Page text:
Often when one twin contacts me to request help with a specific twin issue, she has an underlying assumption that I will or should suggest seeing them together. Even if she has had prior experiences in therapy with her twin where little is accomplished, she resists the notion of discussing the issues independently. When I listen to her rationale in favor of conjoint therapy, I wonder about the one twin’s capacity or willingness to confront the conflicts on her own.
The other day I worked with a thirty-one-year-old identical twin whom I will call Sherry. She contacted me after experiencing tremendous anger and sadness about being emotionally mistreated by her sister. She told me that her identical twin sister, Sarah, is mean and critical and has no empathy or concern for her feelings. Both have tried a few conjoint sessions with a therapist; however, Sherry remarked that the time proved unproductive because of the sisters’ constant arguing in defense of their respective positions.
In our session together, Sherry highlighted a multitude of concerns. Sherry said that she was very competitive with her twin growing up and accomplished much more than Sarah, both academically and socially. She recalled how a high school teacher admonished her about her competitive nature. With a fierce, accusatory tone, the teacher asked, “Why can’t you ever let your sister win once in a while?” Sherry talked about how her sister has always played the victim card. Sarah constantly reprimands Sherry and the rest of the family about how she is being ill-treated or left out.
Sherry did not get in touch with her ambivalent feelings about Sarah until her early twenties. At that point, she realized that Sarah had usurped two boyfriends when they were younger—the first time when the girls were sixteen years old and again when they were eighteen. When it happened again at age twenty-two, Sherry confronted Sarah. Sarah laughed off her accusations and said that nothing of the kind had ever happened. However, Sherry remarked that Sarah had recently attempted to interfere with her current relationship.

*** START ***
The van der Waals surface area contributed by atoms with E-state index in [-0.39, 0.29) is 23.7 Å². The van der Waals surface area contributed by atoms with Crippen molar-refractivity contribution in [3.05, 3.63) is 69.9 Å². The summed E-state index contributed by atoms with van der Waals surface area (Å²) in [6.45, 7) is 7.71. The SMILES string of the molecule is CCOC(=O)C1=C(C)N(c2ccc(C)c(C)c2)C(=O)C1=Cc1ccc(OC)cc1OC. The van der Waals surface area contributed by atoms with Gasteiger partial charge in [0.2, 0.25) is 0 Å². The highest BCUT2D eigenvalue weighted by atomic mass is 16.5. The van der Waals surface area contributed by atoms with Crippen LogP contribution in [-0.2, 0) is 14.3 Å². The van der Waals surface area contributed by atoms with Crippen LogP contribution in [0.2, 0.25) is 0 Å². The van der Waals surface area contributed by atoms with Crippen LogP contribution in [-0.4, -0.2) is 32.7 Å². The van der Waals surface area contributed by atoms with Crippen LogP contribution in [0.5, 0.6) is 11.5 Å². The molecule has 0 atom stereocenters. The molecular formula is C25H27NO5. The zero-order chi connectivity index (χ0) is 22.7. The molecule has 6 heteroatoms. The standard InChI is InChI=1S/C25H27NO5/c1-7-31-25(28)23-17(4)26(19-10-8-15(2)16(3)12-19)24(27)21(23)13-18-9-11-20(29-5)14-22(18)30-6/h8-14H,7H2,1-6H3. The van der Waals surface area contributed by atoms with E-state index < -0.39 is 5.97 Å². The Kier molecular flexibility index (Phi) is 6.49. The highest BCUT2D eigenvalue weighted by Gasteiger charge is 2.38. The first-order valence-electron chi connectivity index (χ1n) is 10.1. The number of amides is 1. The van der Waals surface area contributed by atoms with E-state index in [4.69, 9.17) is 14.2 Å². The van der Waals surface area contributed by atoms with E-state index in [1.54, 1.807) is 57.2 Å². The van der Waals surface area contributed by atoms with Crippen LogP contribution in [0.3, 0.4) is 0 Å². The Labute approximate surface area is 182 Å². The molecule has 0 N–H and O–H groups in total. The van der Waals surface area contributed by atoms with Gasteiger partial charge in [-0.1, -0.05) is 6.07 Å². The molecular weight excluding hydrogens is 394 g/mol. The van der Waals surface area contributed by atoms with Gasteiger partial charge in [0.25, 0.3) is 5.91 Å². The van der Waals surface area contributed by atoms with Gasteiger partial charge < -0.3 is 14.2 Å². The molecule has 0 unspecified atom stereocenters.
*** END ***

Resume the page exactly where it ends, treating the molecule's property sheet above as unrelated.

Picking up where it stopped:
By the end of the session, I had more clarity about why Sherry seemed adamant about having a conjoint session with Sarah, even though prior attempts had proved futile. Sherry realized that blaming Sarah for her transgressions was not an effective strategy for managing her feelings about their relationship. She recognized that she needs to get in touch with her own feelings, attempt to tease them apart from the twin connection, and get some clarity about the role she plays in perpetuating the conflicts. She has many strong emotions that confuse her—anger about being emotionally misunderstood, guilt about Sarah’s ongoing victimizing behaviors, and sadness that their relationship has become so contentious and unpleasant.
Sherry and I will continue to work together so she can feel more comfortable about having legitimate reasons to separate emotionally from her sister. Sherry’s challenge will be to learn how to manage certain emotions that get triggered when she and Sarah are together. Adult twins need time to understand one another as adults rather than unconsciously or habitually defaulting to their childhood roles and unhealthy attachment patterns.